By SHANNON MURPHY
When we found out we were moving to Okinawa, Japan, we had friends give us a great list of recommended restaurants. One of them was for a Korean BBQ place really close to where we live. We loaded the kids up in the car and decided to venture out and try it. Believe it or not, you can only eat so much sushi (although it is amazingly delicious here), and you really need to try something different every once in a while!
We followed the directions to the Korean BBQ restaurant, but when we arrived, the place had a different name – Horumon Tondou Yakinikuten. Just great. We are hungry with two small kids in tow – and now we have to decide whether or not we should risk eating at this new place without any recommendations.
We step out of the car and are immediately welcomed by the delicious smell of chicken and lamb kabobs that a chef is cooking outside in front of the restaurant. What a way to entice potential customers! We walk inside and are shown to our table where there is a round grill sitting in the center of the table. I immediately look at my hubby and give him a look that says, “Oh, oh, what did we get ourselves into?” But, you know, we are game and we are willing to stay and try it out.
We are given menus with pictures of what we can order. Honestly, none of it looked appetizing because it is filled with pictures of raw meats – chicken, lamb, pork and beef. A vegetarian’s nightmare, for sure! We are still not 100% sure what we are supposed to do, how we are supposed to order, etc. At least I know the chicken kabobs that were being grilled outside are an option, and we are prepared to order at least 15 of them for our dinner just in case this adventure does not work!
The waiter arrives and we are immediately relieved to hear his amazing English. He explains that we order the meats and vegetables that we want to eat, and we grill them ourselves on the grill located at our table. This is called Yakiniku.
- Yaki means “grill”
- Niku means “meat”
Yakiniku is the art of Japanese barbecue. Traditionally, the meat is cooked over a shichirin grill heated over odorless Japanese charcoal called binchotan. The charcoal leaves the food tasting fresh and free of any hint of charcoal taste or smoke. The restaurant offers an “All You Can Eat” option for 60 (1,280 yen/person), 90 (1,780 yen/person), or 120 minutes (2,980 yen for men; 2,480 yen for women). You can literally keep ordering food and stuff yourself silly within that time frame.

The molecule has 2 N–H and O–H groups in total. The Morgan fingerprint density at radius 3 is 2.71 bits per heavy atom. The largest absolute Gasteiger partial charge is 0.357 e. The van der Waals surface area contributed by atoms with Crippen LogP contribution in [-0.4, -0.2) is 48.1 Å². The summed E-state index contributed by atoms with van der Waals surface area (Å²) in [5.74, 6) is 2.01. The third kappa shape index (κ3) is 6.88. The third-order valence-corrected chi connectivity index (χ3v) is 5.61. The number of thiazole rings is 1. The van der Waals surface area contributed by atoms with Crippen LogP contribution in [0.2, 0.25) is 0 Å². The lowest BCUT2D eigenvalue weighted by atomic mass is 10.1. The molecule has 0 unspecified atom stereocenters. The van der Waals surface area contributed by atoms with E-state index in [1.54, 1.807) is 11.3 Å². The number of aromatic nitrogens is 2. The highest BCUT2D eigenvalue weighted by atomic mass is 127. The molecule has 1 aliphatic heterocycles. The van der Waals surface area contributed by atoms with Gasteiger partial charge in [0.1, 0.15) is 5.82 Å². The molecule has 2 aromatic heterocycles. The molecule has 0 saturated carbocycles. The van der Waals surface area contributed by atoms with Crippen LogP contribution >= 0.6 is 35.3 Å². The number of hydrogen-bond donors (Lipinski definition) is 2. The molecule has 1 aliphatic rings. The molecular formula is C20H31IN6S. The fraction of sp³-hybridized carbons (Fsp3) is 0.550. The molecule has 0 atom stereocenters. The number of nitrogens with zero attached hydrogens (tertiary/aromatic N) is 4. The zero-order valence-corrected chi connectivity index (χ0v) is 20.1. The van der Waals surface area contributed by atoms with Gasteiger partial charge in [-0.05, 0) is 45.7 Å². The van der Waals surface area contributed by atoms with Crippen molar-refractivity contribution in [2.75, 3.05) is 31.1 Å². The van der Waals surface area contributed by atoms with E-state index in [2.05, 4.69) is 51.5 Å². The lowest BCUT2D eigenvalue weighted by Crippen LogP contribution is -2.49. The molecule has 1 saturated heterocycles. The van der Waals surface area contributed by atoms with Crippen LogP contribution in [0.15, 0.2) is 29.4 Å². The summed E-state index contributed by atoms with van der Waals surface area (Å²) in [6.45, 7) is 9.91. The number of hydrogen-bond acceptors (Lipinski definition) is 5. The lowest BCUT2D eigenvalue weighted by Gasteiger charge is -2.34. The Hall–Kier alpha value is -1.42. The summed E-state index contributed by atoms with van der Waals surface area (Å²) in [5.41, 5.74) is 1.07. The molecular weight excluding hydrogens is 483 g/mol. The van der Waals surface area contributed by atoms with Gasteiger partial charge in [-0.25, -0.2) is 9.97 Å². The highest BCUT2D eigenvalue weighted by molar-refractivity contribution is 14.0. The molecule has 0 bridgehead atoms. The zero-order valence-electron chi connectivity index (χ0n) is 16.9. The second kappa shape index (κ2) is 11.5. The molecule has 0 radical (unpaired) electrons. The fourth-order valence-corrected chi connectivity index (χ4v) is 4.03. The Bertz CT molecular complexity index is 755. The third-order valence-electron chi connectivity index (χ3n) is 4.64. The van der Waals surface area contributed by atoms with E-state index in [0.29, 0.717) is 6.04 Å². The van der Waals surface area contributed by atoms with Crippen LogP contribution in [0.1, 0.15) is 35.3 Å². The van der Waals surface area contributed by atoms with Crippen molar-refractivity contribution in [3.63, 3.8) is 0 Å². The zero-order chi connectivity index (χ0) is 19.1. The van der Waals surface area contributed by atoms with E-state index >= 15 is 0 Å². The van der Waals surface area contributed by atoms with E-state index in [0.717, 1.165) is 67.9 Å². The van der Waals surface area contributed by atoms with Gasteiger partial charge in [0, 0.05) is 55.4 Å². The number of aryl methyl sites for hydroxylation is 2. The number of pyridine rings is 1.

We have two small children with us, so we chose the short 60 minute option. It includes soup, salad, all of the meat and vegetables you want to order within that time frame, and a drink. We select chicken and beef, a variety of vegetables, which include mushrooms, cabbage, onions and carrots. The thin, raw beef arrives in a delicious marinade and we begin to grill. The smell is wonderful. Our stomachs are growling like crazy! In the meantime, we are eating a salad and we order several chicken kabobs that were prepared for us outside, so the children can eat their dinner while our beef is grilling. Then the vegetables and chicken arrive. The grilled chicken’s aroma is equally as amazing as the beef.
We are extremely pleased with the experience and super proud of ourselves for being adventurous in the face of uncertainty! We are looking forward to returning for a date night, so we can stay a little longer and really have a chance to enjoy our Yakiniku experience. Yakiniku would also be a lot of fun with a group of friends.
If you do not mind going to a restaurant where you end up cooking the meal yourself, it is an experience I greatly recommend.
A Short History Lesson on Yakiniku
There is a perception of Yakiniku being the same as Korean barbecue. Yakiniku originated in Osaka, Japan from Korean immigrants prior to World War II. Below is a great cartoon that explains the origin of Yakiniku.